By Muhammad Nauman Awan
The very fact that Pakistan is included in one of the three countries in the world where polio remains a threat to date, and the globe perceives the Pakistanis to be a potential threat for the children of other nations, leads to a distressed feeling.
The latest report on detection of another polio case in Shabqadar Tehsil of Charsadda, Khyber Pakhtunkhwa (KPK) – where Muhammad Raheem (02 years old) has been diagnosed with the virus- has brought the number of polio-affected children in the country during the current year to 23.
Notwithstanding the indigenous justifications, off the natural loyalty sentiment, the abysmal performance of the governments of all times, terrorism and illiteracy, the generic causes of endemic disease in the country, remain untenable. The situation is more likely to prevail and perpetuate if we continue to await the divine help sans moving a step forward.
However, efforts on part of Iqbal International Institute for Research & Dialogue (IRD) – a constituent unit of the International Islamic University, Islamabad (IIUI) – have paved the way to mull as to what vision we would require to fight against the disease and save the future of the nation. The Institute’s roadmap underpins that the government as well as rest of the bodies working against the disease could come up with essential significant solution if they utilized the think-tanks such as IRD of IIUI.
Circumstances demand that meaningful efforts be put in and IRD’s vision, on this score, be lauded. IRD has already held a successful training program for leaders of the Tribal Area which has, regrettably, become the most sensitive sanctuary and epicenter of the disease.
Rumors, misconceptions and lack of knowledge about Polio vaccination are some of the keynote barriers towards befitting remedial measures. Such trainings, as undertaken by IRD, would result in positive development as the tribal people have been living with a lot of prejudices vis a vis polio vaccine.
Indubitably, religious misconceptions have been the biggest constraint in smooth sailing of the polio-campaigns. Viewed in this context, the remedy extended by IRD not only makes sense but also provides guidelines to the government to join hands with the Institute which has had, already, published a leaf-let containing twenty (20) Fatwaas from the top-ranking Jamias (Universities) of Pakistan whereby Muftian hailing from different sects have rendered explicit verdicts that polio vaccination is Halal and it is obligatory on part of every Muslim to contribute in the campaign for Polio eradication.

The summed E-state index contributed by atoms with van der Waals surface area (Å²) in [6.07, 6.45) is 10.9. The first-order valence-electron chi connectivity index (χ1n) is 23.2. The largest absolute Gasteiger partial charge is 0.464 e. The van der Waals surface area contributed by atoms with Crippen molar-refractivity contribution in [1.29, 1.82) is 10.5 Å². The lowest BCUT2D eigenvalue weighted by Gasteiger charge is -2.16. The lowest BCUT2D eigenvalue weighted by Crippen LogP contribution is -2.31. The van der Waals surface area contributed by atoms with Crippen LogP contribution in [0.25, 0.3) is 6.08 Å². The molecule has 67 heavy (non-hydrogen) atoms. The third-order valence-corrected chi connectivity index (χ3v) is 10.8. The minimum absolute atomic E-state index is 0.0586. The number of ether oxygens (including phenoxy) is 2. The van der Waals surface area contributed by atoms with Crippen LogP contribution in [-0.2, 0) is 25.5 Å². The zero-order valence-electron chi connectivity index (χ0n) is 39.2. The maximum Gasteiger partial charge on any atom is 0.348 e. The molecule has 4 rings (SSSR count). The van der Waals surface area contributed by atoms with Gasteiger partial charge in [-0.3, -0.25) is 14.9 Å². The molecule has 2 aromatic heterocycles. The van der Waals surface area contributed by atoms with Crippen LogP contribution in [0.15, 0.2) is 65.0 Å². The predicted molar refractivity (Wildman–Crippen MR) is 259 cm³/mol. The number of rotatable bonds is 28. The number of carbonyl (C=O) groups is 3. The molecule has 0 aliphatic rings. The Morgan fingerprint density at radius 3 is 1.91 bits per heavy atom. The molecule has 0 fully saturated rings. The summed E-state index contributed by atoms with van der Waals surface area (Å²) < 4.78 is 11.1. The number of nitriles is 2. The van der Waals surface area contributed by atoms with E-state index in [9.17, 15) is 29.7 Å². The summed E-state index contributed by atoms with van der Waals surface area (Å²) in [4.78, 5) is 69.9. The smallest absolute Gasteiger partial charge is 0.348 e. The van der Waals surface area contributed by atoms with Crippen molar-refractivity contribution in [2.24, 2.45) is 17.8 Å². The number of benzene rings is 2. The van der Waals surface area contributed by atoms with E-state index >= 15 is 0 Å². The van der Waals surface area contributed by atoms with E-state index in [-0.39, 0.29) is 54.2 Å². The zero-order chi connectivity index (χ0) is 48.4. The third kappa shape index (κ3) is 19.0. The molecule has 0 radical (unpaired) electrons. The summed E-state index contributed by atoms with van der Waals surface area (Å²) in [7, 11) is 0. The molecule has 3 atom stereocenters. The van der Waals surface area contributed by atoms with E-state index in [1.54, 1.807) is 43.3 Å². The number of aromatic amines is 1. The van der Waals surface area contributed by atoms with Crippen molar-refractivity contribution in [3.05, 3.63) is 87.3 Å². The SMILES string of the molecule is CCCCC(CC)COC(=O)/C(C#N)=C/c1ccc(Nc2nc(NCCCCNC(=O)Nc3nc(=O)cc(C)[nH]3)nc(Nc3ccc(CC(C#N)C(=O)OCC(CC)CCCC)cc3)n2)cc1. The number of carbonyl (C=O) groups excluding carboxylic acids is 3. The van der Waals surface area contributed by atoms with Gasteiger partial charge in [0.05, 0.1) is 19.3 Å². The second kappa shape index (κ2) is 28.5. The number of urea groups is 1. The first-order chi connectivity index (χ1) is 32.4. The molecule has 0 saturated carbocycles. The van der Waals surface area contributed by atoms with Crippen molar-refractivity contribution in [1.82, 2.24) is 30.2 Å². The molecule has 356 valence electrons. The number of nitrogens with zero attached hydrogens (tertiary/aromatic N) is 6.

International Islamic University, in collaboration with WHO and efforts of the Institute, has already organized an International Conference on Polio Eradication in the Light of Islam which was joined by the eminent scholars, medical experts, Ulema (religious scholars) and Muftian across Pakistan and abroad, who reiterated that Polio eradication was Halal and passed Fatwa that killing of Polio workers was Haram [sheerly forbidden].
It is high time to employ emergency steps especially when Independent Monitoring Board (IMB) for Global Polio Program has already pronounced, “If the Programme simply continues as it is, Pakistan is very likely to be the polio virus’ last home on earth, with the entire global community spending huge sums of money simply to keep Pakistan polio virus out of their countries.”
We need some practical steps with the help of visionary efforts from the institutes and organizations such as IRD because the the-disease-that-cripples has also led to an embarrassment when polio cases in Syria, Egypt were linked to Pakistan. Where would we stand if a country stops its flight operations, bans visa entry to its territory for Pakistani citizens for the sake of keeping its children safe and healthy from a disease which has been controlled even in less developed states of the world?
The Iqbal Institute for Research & Dialogue has opened a window, by leaving a strong message, for the figures of political circles and NGOs that meaningful steps with a practical vision are the only way to get rid of the threat. The political circles must ponder over devising constructive, meaningful and effective strategies to make Pakistan a polio-free nation for it would be too late in a few years.